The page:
BERLIN -- European governments tentatively have declined to take a role in Russia's Clipper manned space vehicle project, saying Europe would not have control over the program and would be limited to being a small industrial contributor, according to European government officials.

European Space Agency (ESA) government ministers discussed a contribution to Clipper and a half-dozen other proposed space investments Dec. 5 during the first of two scheduled days of meetings here. No decisions will be made until the 17 governments finish their deliberations Dec. 6.

But the Clipper program won very little support during the first day's discussions, according to French Research Minister Francois Goulard. ESA spokesman Franco Bonacina said after the session that the Clipper proposal -- a two-year research effort valued at about 51 million euros ($59.8 million) -- had not found much backing.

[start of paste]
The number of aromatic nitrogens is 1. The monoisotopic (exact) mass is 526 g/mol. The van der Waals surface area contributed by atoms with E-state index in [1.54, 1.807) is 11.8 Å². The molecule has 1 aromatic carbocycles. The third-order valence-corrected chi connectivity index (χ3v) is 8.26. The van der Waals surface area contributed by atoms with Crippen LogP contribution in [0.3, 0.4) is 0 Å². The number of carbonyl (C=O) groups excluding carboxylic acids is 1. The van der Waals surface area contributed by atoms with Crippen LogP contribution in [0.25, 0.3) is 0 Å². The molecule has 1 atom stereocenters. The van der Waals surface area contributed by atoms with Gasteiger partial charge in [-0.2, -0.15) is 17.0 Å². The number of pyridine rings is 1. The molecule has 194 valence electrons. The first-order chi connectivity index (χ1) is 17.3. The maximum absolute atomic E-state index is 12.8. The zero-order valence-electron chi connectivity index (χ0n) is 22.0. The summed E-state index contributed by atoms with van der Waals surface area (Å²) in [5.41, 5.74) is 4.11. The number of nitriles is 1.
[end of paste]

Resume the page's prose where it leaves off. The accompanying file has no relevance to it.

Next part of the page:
Russia has proposed that ESA and Japan join Clipper as an alternative to NASA's Crew Exploration Vehicle. Japanese officials have said they are evaluating the idea and that they would be more likely to join the Russian program if Europe did.

Government officials said debate continued on how much Europe should spend on its science program in the coming years, and on its role in the U.S.-led international space station.